It was an unusually grey evening in Karachi of 1994. Cloudy, dull and depressing. People get very happy in our part of the world when there are signs of rain. But that evening was heavy with the blood spilled in different neighbourhoods of the city. There was a wheel jam strike called that day by a political party and those who dared defy it were shot dead.
Besides, the two factions of the party were out there to annihilate each other. The military and the civilian establishment of that time were escalating the battles on the streets while physically eliminating people through pitching one group against the other. Some friends, students and colleagues managed to gather in Arif Hasan’s study and were debating what was happening around us. The decibel level was quite high when a man entered the room and greeted all of us. He sat quietly for a while but perhaps our wayward arguments got him charged a little. He spoke with restraint but his was the most cogent, coherent and striking analysis. This man was Fatehyab Ali Khan and that was my first real communication with him. I knew off him for many years due to my own association with the progressive movement but being much junior to him, I had met him briefly only a couple of times at Arif’s place as he was married to Arif’s sister, Dr Masooma Hasan. I had a chance to meet him a few more times on different occasions after that somewhat detailed interaction.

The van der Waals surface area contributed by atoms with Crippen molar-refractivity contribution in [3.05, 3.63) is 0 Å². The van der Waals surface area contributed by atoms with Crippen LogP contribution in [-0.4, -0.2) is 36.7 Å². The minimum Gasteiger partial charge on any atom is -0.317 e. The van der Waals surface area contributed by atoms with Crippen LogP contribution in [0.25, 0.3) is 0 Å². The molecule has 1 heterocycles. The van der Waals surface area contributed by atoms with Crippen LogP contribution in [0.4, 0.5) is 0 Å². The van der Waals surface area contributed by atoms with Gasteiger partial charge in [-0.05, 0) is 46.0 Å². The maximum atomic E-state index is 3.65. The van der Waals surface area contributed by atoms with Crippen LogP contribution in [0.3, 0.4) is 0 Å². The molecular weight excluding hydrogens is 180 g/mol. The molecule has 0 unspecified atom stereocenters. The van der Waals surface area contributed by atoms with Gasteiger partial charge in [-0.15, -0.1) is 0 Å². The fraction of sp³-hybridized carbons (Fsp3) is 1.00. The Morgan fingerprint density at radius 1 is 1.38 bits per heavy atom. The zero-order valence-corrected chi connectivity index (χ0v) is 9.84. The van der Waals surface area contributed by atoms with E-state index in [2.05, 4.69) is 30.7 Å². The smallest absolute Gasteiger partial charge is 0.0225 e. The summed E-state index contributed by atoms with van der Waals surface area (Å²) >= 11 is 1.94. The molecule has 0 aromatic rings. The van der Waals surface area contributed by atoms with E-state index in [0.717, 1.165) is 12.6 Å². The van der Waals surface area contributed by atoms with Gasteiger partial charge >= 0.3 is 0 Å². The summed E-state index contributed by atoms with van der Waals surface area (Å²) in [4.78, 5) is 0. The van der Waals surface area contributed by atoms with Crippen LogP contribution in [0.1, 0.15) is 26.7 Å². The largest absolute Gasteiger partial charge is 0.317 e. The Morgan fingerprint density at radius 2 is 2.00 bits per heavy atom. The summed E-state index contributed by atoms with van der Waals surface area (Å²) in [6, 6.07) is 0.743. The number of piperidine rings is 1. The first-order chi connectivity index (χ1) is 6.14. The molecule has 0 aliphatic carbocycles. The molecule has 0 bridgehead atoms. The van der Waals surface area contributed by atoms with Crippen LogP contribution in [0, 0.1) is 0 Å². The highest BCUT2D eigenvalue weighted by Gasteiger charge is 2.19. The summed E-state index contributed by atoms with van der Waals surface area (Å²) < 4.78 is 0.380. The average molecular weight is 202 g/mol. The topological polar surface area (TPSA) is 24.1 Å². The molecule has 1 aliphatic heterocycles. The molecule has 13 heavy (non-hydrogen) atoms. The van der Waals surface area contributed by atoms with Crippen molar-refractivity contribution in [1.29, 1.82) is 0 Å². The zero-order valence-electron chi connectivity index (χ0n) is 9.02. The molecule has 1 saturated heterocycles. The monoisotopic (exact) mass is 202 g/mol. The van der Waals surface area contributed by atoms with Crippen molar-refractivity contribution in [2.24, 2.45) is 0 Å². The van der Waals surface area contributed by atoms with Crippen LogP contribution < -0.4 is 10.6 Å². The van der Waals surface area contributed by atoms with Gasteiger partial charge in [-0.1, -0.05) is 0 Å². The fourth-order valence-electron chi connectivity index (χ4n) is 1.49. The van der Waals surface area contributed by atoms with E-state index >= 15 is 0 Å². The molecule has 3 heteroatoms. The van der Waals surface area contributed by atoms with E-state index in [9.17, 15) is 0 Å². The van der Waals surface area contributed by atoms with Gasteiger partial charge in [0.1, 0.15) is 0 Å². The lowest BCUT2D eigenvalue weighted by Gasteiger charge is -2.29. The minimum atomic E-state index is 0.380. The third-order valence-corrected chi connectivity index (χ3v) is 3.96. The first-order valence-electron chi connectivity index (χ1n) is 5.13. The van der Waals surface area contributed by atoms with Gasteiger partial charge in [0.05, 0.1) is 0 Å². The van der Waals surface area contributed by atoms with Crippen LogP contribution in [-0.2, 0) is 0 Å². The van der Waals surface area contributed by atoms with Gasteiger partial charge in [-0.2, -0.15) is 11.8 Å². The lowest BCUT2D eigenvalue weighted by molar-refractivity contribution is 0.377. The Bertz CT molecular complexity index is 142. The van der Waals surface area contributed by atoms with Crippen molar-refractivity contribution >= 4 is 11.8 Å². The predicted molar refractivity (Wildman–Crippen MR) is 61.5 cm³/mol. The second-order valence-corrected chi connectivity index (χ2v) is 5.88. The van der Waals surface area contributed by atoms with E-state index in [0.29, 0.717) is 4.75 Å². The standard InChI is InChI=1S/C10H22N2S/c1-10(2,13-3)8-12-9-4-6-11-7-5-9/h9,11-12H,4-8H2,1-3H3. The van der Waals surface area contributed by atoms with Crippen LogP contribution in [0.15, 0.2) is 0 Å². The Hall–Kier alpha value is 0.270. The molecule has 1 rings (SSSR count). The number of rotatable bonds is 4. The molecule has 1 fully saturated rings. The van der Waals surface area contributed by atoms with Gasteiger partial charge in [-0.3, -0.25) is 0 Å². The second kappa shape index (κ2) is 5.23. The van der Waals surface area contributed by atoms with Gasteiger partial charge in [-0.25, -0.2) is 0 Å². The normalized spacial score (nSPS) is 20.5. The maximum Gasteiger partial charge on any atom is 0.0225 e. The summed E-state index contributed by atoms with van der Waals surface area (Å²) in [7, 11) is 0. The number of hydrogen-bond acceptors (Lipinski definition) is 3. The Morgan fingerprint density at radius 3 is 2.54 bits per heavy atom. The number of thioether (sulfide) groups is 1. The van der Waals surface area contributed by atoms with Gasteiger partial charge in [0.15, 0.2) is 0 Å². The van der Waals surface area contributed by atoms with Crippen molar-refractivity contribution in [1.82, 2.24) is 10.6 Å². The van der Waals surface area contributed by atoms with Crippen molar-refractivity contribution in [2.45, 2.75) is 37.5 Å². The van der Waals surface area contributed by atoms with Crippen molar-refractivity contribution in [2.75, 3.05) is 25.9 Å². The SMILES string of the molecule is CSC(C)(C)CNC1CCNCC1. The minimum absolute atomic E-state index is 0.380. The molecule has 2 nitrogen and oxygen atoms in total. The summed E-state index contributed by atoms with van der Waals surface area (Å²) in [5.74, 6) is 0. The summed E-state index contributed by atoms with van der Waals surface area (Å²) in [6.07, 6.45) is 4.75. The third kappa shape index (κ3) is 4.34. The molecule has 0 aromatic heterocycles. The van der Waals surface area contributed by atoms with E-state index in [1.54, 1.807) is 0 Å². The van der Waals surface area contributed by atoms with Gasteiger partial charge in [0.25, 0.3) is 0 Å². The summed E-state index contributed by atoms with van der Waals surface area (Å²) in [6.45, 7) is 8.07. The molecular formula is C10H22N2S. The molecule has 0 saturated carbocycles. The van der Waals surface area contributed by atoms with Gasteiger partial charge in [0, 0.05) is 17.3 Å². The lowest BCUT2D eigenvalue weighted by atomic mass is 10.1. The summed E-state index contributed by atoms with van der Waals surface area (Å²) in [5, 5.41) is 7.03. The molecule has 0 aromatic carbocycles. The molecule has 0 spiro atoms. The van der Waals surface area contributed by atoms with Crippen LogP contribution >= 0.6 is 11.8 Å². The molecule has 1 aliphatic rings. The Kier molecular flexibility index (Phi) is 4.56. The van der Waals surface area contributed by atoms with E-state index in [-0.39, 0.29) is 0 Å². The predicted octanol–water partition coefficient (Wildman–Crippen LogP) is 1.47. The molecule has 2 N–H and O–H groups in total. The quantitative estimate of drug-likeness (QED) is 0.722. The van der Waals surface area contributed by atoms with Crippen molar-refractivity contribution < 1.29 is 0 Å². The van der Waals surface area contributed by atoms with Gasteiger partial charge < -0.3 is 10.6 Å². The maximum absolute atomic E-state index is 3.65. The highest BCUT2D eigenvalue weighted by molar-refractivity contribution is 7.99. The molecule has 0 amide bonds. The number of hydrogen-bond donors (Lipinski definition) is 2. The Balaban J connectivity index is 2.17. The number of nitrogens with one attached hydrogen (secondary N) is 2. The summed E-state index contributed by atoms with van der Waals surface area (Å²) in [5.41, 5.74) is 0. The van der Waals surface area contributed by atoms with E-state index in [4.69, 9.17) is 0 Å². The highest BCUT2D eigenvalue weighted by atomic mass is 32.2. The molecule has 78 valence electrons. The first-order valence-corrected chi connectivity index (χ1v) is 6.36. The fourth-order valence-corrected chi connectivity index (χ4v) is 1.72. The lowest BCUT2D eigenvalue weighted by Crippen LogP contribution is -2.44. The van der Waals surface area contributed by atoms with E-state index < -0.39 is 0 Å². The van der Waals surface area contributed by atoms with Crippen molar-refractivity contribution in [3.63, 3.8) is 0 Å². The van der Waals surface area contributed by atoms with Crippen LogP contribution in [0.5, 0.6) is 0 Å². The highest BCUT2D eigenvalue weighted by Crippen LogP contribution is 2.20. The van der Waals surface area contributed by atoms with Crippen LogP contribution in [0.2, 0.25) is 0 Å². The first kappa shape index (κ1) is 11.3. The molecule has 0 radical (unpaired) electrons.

Fatehyab as a student leader led civil and political movements and joined Pakistan Workers Party which was later merged into Mazdoor Kissan Party (MKP). He was among the 12 student leaders who were exiled from Sindh when they pioneered a movement against General Ayub’s regime in Karachi. He played a major role during the Movement for Restoration of Democracy (MRD) against Gen Ziaul Haq, and championed the rights of the workers, peasants and the wretched of the earth all his life. Once, when some of us were discussing the shortcomings of the Leftist politics in Pakistan, we all launched an attack on Fatehyab, he being the only stalwart of the movement present there. Arif Hasan provoked him by saying that to attend an all parties meeting held some years ago in Karachi, Fatehyab’s MKP couldn’t even find three delegates. Fatehyab was unflustered. He looked at me and said, “Aari is right. We are very few. On that day, it was hard to find the third delegate. But you see we had a principled position. And I think that matters.” Fatehyab wanted radical changes in the economy and polity but remained a constitutionalist always. He filed a number of historic petitions which leave a mark on the political history of the country and relentlessly pursued cases for the realisation of fundamental rights. To him, a truly democratic dispensation was the unavoidable first step in the journey towards creating a just and egalitarian society.
Khan believed that a time will come when millions of people desire to be the third member of the delegation that represents the values of equality, justice and human dignity. I share his belief.
The writer is a poet and columnist.
Published in The Express Tribune, September 27th, 2011.